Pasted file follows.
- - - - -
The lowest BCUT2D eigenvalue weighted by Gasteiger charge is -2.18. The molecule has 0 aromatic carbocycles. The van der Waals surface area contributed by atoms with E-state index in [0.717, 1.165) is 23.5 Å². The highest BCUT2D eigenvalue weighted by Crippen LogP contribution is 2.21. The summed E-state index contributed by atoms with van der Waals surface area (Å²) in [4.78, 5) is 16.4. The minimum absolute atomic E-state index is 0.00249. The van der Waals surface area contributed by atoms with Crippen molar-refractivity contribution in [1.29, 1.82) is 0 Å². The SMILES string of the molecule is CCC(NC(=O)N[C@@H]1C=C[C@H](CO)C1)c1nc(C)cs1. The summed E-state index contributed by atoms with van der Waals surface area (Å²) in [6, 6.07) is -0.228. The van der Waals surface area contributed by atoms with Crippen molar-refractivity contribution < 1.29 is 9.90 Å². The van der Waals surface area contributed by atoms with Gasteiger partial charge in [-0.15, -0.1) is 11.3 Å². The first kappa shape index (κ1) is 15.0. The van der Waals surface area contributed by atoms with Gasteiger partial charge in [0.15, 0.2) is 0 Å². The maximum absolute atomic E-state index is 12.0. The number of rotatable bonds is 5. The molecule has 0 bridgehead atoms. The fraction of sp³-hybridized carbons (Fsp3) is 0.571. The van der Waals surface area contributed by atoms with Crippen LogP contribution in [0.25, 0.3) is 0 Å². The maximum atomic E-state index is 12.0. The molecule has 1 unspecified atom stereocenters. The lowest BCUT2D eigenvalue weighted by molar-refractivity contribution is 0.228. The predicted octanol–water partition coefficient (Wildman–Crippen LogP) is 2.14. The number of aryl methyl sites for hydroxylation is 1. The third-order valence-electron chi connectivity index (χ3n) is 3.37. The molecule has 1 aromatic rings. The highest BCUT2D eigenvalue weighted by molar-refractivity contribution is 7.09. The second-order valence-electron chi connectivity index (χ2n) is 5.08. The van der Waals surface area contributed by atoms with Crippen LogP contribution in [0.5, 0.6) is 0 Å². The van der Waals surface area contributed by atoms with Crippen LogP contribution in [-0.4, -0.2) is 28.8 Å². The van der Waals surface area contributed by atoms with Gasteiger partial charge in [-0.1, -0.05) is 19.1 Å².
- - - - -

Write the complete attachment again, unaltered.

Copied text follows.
The lowest BCUT2D eigenvalue weighted by Gasteiger charge is -2.18. The molecule has 0 aromatic carbocycles. The van der Waals surface area contributed by atoms with E-state index in [0.717, 1.165) is 23.5 Å². The highest BCUT2D eigenvalue weighted by Crippen LogP contribution is 2.21. The summed E-state index contributed by atoms with van der Waals surface area (Å²) in [4.78, 5) is 16.4. The minimum absolute atomic E-state index is 0.00249. The van der Waals surface area contributed by atoms with Crippen molar-refractivity contribution in [1.29, 1.82) is 0 Å². The SMILES string of the molecule is CCC(NC(=O)N[C@@H]1C=C[C@H](CO)C1)c1nc(C)cs1. The summed E-state index contributed by atoms with van der Waals surface area (Å²) in [6, 6.07) is -0.228. The van der Waals surface area contributed by atoms with Crippen molar-refractivity contribution < 1.29 is 9.90 Å². The van der Waals surface area contributed by atoms with Gasteiger partial charge in [-0.15, -0.1) is 11.3 Å². The first kappa shape index (κ1) is 15.0. The van der Waals surface area contributed by atoms with Gasteiger partial charge in [0.15, 0.2) is 0 Å². The maximum absolute atomic E-state index is 12.0. The number of rotatable bonds is 5. The molecule has 0 bridgehead atoms. The fraction of sp³-hybridized carbons (Fsp3) is 0.571. The van der Waals surface area contributed by atoms with Crippen LogP contribution in [0.25, 0.3) is 0 Å². The maximum atomic E-state index is 12.0. The molecule has 1 unspecified atom stereocenters. The lowest BCUT2D eigenvalue weighted by molar-refractivity contribution is 0.228. The predicted octanol–water partition coefficient (Wildman–Crippen LogP) is 2.14. The number of aryl methyl sites for hydroxylation is 1. The third-order valence-electron chi connectivity index (χ3n) is 3.37. The molecule has 1 aromatic rings. The highest BCUT2D eigenvalue weighted by molar-refractivity contribution is 7.09. The second-order valence-electron chi connectivity index (χ2n) is 5.08. The van der Waals surface area contributed by atoms with Crippen LogP contribution in [0.5, 0.6) is 0 Å². The van der Waals surface area contributed by atoms with Crippen LogP contribution in [-0.4, -0.2) is 28.8 Å². The van der Waals surface area contributed by atoms with Gasteiger partial charge in [-0.1, -0.05) is 19.1 Å².